My Baby: Shamanaid

Dutch-Kiwi trio’s second blends Delta slide and gospel with a twist of ethnic spice.

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These Amsterdam-based mavericks recently opened up for Seasick Steve on his tour in the UK, and their second album deserves to further raise their profile.

Following up 2013’s My Baby Loves Voodoo!, Shamanaid adds an extra kick to the Delta-meets-folk formula that first got them noticed, courtesy of a stylish scattering of ethnic instrumentation, such as the Ali Farka Touré-style accompaniment of Panggajo.

The focal point, more than ever, is frontwoman Cato van Dyke, who is able to turn her tonsils to anything from a soft, hippyish warble on Seeing Red to a fearsome gospel soul belt on Uprising.

They are also unafraid to play fast and loose with the blues tradition and throw in startling snatches of what sound like samples and loops, but are in fact created live — giving the whole affair that extra element of unpredictability and purists-be-damned attitude./o:p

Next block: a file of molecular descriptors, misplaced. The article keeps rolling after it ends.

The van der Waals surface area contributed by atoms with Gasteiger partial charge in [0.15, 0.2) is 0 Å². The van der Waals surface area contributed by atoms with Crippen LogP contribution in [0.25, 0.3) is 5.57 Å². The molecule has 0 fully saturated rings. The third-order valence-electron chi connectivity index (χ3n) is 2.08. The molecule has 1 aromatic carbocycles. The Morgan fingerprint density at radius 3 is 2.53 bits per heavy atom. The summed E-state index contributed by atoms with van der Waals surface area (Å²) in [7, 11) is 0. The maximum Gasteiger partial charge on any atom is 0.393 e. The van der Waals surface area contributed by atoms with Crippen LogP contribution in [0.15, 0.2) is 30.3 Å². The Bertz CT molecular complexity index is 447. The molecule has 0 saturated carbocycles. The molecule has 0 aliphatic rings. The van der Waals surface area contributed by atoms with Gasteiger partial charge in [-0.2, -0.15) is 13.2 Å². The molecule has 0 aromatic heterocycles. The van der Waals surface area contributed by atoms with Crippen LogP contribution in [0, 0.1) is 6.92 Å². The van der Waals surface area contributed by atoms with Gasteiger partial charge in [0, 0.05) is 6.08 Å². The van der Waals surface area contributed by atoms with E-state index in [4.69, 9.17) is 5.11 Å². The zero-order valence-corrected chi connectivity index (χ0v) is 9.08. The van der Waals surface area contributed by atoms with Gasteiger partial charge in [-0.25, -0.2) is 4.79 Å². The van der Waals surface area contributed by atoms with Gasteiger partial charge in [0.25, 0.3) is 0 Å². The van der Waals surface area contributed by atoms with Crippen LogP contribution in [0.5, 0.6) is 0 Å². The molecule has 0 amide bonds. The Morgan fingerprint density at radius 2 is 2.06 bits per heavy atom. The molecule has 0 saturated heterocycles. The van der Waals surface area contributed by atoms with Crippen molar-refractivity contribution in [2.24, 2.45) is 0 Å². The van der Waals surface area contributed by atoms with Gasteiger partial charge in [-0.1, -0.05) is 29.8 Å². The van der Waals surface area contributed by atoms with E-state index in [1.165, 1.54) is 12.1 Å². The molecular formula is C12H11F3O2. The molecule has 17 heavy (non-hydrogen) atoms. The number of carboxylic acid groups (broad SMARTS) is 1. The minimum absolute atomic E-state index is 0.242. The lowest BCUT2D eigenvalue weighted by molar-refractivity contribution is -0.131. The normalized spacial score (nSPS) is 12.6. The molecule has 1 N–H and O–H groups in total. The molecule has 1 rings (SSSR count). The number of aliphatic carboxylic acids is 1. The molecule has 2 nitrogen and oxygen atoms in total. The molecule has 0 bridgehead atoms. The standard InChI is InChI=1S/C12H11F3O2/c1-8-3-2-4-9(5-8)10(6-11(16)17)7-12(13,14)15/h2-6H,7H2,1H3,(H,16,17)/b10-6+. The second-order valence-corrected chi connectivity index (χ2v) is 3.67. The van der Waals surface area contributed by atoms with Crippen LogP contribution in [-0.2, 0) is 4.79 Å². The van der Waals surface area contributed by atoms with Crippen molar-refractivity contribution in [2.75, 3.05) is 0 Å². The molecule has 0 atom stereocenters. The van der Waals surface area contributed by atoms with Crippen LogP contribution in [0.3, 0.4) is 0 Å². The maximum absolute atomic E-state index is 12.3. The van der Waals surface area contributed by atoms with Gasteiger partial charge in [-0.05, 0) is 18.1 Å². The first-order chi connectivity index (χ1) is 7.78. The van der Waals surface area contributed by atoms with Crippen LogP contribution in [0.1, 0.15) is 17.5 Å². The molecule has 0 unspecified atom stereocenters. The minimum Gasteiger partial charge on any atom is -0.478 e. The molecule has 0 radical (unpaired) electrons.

Johnny Sharp

Johnny is a regular contributor to Prog and Classic Rock magazines, both online and in print. Johnny is a highly experienced and versatile music writer whose tastes range from prog and hard rock to R’n’B, funk, folk and blues. He has written about music professionally for 30 years, surviving the Britpop wars at the NME in the 90s (under the hard-to-shake teenage nickname Johnny Cigarettes) before branching out to newspapers such as The Guardian and The Independent and magazines such as Uncut, Record Collector and, of course, Prog and Classic Rock